New York City: Studio 54, Paradise Garage, CBGBís...Out of establishments like these trends have been set and have spawned cultural and social movements. New York and nightlife and synonymous and is a main reason that the city has become the epicenter of so many developments in music and lifestyle.
Since taking office, Mayor Rudy Guiliani has resurrected the ancient Prohibition-era Cabaret Law. The law states that an establishment must be licensed if the club features three or more musicians, or if any of the instruments is percussion or brass, or if there is three or more people moving in synchronized fashion." The basis of this law was used to target and raid underground jazz clubs. Now Guiliani, as part of this multi-agency Nightclub Enforcement Task Force, has mobilized a Gestapo-like squad to strictly enforce this law throughout Manhattan and making the process of obtaining the license it near impossible.
On Tuesday evening, music industry community group Mishpucha, organized a panel discussion entitled NYC: No Dancing Allowed to bring together views, thoughts and ideas around the issue of the Cabaret Law in New York City. Included in the panel was moderator Ethan Brown from New York Magazine, Robert Bookman ñ legal counsel for NY Nightlife Association, John Davis founder of Body and Soul, Robert Pritchard from the Dance Liberation Front, David Rabin co-owner of Lotus, Philip Rodriguez owner of Baktun, Norman Siegel former Executive Director of NY Civil Liberties Union and legendary house DJ Nicky Siano. This diverse cast of nightlife players debated this almost laughable and archaic law and its implications in New Yorkís current club culture.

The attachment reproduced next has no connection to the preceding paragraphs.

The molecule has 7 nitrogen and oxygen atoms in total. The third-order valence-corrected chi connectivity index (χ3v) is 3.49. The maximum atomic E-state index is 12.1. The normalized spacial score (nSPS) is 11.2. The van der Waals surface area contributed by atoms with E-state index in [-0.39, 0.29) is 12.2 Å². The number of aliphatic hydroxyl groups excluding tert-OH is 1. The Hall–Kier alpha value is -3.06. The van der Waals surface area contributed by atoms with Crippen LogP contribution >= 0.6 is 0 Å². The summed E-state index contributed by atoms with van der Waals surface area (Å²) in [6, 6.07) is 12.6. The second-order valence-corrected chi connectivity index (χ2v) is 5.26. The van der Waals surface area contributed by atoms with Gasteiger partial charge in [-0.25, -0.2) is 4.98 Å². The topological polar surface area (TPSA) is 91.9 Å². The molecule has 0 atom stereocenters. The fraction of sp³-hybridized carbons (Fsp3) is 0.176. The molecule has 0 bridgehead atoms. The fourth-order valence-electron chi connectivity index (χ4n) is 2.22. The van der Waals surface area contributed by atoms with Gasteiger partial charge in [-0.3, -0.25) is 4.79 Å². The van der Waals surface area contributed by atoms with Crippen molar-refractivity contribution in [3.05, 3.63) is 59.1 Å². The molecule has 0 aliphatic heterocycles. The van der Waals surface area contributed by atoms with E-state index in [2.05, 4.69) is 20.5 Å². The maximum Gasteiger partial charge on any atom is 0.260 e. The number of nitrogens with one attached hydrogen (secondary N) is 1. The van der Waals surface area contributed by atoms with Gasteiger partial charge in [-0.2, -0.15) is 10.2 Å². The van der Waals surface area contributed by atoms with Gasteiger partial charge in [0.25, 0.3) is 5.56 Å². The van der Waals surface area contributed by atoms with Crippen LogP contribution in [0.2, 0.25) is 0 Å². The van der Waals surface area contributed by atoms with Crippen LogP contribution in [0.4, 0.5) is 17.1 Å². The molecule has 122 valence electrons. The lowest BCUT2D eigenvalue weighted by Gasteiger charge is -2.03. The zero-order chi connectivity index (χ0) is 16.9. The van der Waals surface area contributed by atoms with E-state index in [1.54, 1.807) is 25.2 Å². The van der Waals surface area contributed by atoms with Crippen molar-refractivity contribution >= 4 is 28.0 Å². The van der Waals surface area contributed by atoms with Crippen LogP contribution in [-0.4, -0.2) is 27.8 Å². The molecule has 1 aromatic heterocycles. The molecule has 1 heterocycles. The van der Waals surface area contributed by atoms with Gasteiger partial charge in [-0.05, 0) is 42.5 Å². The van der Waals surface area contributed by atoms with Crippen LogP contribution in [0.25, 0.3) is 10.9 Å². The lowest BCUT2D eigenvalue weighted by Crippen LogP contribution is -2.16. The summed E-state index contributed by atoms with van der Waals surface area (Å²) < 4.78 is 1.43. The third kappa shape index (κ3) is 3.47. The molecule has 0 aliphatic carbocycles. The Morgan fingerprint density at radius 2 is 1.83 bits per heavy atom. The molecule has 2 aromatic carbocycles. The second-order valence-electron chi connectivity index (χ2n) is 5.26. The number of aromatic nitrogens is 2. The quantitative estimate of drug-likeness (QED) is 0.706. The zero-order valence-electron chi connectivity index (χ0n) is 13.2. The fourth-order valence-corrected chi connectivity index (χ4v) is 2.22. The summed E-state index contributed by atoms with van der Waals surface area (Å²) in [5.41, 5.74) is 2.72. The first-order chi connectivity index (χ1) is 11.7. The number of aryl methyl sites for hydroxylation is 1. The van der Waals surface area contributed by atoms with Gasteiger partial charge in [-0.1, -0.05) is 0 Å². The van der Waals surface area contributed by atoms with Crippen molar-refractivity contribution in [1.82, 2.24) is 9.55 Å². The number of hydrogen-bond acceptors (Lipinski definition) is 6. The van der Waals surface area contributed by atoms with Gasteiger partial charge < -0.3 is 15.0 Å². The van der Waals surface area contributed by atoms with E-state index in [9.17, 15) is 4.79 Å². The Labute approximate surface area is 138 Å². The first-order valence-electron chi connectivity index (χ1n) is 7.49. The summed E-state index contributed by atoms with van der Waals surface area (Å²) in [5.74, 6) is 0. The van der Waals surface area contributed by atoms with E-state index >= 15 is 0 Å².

The Cabaret Law is no laughing matter. Just ask owners of legendary clubs like Coney Island High, Baby Jupiter, Vain, Rivertown Lounge, Knitting Factory and Lakeside Lounge who have all been find, padlocked or shutdown completely for illegal dancing. These ëbuckets of bloodí as Guiliani refers to them are just a few examples of the Cabaret Law being enforced with a vengeance.
Perhaps the strongest sentiment felt during the panel was that many in the room ñ weather it be nightclub owners, promoters, dancers, or musicians was that they came to New York to be able to explore their artistic dreams. Now the places that these people can express themselves is being pinched and shut down ñ all for the fundamental act of moving oneís body. Part of this is the expression of dance which can be anything from shaking your ass to house beats, getting sexy to salsa or rockiní your socks off to good old rock ní roll. With this right and human form of social engagement taken away, the culture as a whole is seriously damaged.
Outspoken former Executive Director of the New York Civil Liberties Union, Norman Siegel may have put it best when he said that when looking back on this period 20 years from now, many will see the boom in economy, gentrification and cleaning up the quality of life in the NY City. However looming over this sunny period will also be a very dark cloud for NY culture where nightlife that was once was vital, alive and striving turned oppressed, subverted and bland.
The packed house at the Makor center last night was a strong and passionate first step in making change and abolishing this asinine law and return New York to the forefront of club, dance and overall music culture.
Source: Danny Wirtz